Link: GAO Opinion
Agency: Federal Trade Commission
Disposition: Protest denied.
Keywords: technical evaluation; GSA FSS Procurement
General Counsel P.C. Highlight: In a competitive FSS procurement, it is the vendor’s burden to submit a quotation that is adequately written and establishes the merits of the quotation.
CMI Management, Inc. protests the issuance of a task order under a request for quotations (RFQ), issued by the Federal Trade Commission (FTC) for facilities maintenance services.
The RFQ, issued on the General Service Administration’s (GSA) e-Buy website, provided for the issuance of a task order for various services for FTC’s facilities. Competition was limited to vendors holding Federal Supply Schedule (FSS) contracts under schedule 03FAC. Vendors were informed that quotations would be evaluated under the following three factors, technical, past performance, and price. The RFQ included a detailed statement of work (SOW) requiring the vendor to provide certain key personnel, maintenance and repair of specified equipment, pest control, flag services, and various other duties. Vendors were instructed to submit a technical narrative describing how they would satisfy the SOW and to provide past performance information. Vendors were also informed that the required services must meet certain quality standards and the work performed “shall be of the highest quality and in keeping with the best practices of the industry.” The RFQ also advised vendors that “[o]nly the required minimum amount of information is requested. Efforts should be made to keep offers as brief as possible, concentrating on substantive information essential for proper evaluation.”
CMI’s proposal received poor ratings under the quality control and contingency resources factors. Among other things, the evaluators were concerned that CMI had not specifically addressed the SOW. In this regard, both evaluators noted that CMI did not specifically mention or address quality control. CMI argues that the RFQ did not request a quality control plan or inform vendors that quality control or assurance would be evaluated. CMI also argues that the RFQ directed vendors to keep their quotations as brief as possible, but the agency assigned higher ratings to vendors who submitted detailed technical plans.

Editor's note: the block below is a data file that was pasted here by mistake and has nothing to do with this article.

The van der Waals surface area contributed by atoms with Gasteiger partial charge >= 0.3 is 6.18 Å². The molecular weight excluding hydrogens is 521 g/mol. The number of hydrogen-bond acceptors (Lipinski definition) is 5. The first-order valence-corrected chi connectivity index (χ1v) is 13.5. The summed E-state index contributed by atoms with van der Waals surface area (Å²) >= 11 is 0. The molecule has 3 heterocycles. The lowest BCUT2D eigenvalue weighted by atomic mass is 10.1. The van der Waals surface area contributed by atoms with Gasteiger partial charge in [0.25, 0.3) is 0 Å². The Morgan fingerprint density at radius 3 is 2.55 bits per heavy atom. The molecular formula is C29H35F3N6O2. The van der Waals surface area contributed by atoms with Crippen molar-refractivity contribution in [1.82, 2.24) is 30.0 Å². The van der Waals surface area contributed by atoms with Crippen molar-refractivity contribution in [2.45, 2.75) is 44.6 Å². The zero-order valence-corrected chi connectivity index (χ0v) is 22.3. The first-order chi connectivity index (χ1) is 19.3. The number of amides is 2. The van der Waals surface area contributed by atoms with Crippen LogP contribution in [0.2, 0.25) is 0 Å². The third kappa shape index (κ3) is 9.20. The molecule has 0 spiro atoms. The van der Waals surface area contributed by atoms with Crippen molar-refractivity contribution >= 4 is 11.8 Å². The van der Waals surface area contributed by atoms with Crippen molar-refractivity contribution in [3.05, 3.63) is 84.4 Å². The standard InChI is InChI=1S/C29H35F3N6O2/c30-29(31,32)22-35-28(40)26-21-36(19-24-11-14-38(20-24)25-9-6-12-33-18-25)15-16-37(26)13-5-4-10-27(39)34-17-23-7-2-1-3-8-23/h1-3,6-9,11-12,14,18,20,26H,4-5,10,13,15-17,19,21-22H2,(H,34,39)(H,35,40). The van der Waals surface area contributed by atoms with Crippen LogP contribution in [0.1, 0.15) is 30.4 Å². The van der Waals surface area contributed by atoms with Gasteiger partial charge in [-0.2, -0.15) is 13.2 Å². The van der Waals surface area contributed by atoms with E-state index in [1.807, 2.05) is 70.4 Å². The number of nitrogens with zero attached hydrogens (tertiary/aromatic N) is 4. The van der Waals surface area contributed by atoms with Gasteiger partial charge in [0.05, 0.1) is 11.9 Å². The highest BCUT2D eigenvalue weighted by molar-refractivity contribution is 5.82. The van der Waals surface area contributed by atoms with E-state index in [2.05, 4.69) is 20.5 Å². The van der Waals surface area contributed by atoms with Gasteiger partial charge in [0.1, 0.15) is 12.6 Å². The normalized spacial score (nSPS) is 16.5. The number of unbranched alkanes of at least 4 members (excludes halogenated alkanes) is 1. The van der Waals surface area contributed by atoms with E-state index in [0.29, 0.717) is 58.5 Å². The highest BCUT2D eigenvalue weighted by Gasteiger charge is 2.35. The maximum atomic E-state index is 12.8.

GAO states that where, as here, an agency issues an RFQ to FSS contractors under FAR subpart 8.4 and conducts a competition, it will review the record to ensure that the agency’s evaluation is reasonable and consistent with the terms of the solicitation. In reviewing a protest challenging an agency’s technical evaluation, GAO will not reevaluate the quotations; rather, it will examine the record to determine whether the agency’s evaluation conclusions were reasonable and consistent with the terms of the solicitation and applicable procurement laws and regulations.
CMI has not shown that the agency’s evaluation of its quotation was unreasonable or inconsistent with the terms of the RFQ. Although CMI complains that the RFQ did not identify quality control as an evaluation factor, GAO finds that the agency’s evaluation of the vendors’ description of how they would satisfy the SOW’s quality standards was reasonably encompassed by the RFQ’s technical evaluation factor. The solicitation’s SOW provided quality standards that the vendor would be required to satisfy, and the RFQ instructed vendors to describe how they would satisfy all SOW requirements. GAO finds that the solicitation adequately informed vendors that the agency’s technical evaluation would assess the vendors’ description of how they would perform the SOW requirements, including the quality standards. The record shows that, although CMI’s quotation referenced some of the SOW requirements, it failed to address a number of SOW requirements, including the quality standards requirements.
GAO also disagrees with CMI’s belief that it was not required to address all of the SOW requirements, because the solicitation asked vendors to be as brief as possible. Although the RFQ asked vendors to submit concise narratives, it also specifically instructed them to describe how they would “completely” satisfy the SOW requirements. In a competitive FSS procurement, it is the vendor’s burden to submit a quotation that is adequately written and establishes the merits of the quotation. Additionally, GAO has found that in the context of a FAR subpart 8.4 procurement, an agency’s evaluation judgments must be documented in sufficient detail to show that they are reasonable. Here, the contemporaneous record includes evaluator rating sheets, identifying the various vendors’ strengths and weaknesses; a detailed price comparison of quotations by contract line item; and the award recommendation. GAO finds that the documentation in the record satisfies the minimum documentation requirements of FAR § 8.405 2(e) and provides sufficient detail to show that the FTC’s evaluation and selection judgments are reasonable. The protest is denied.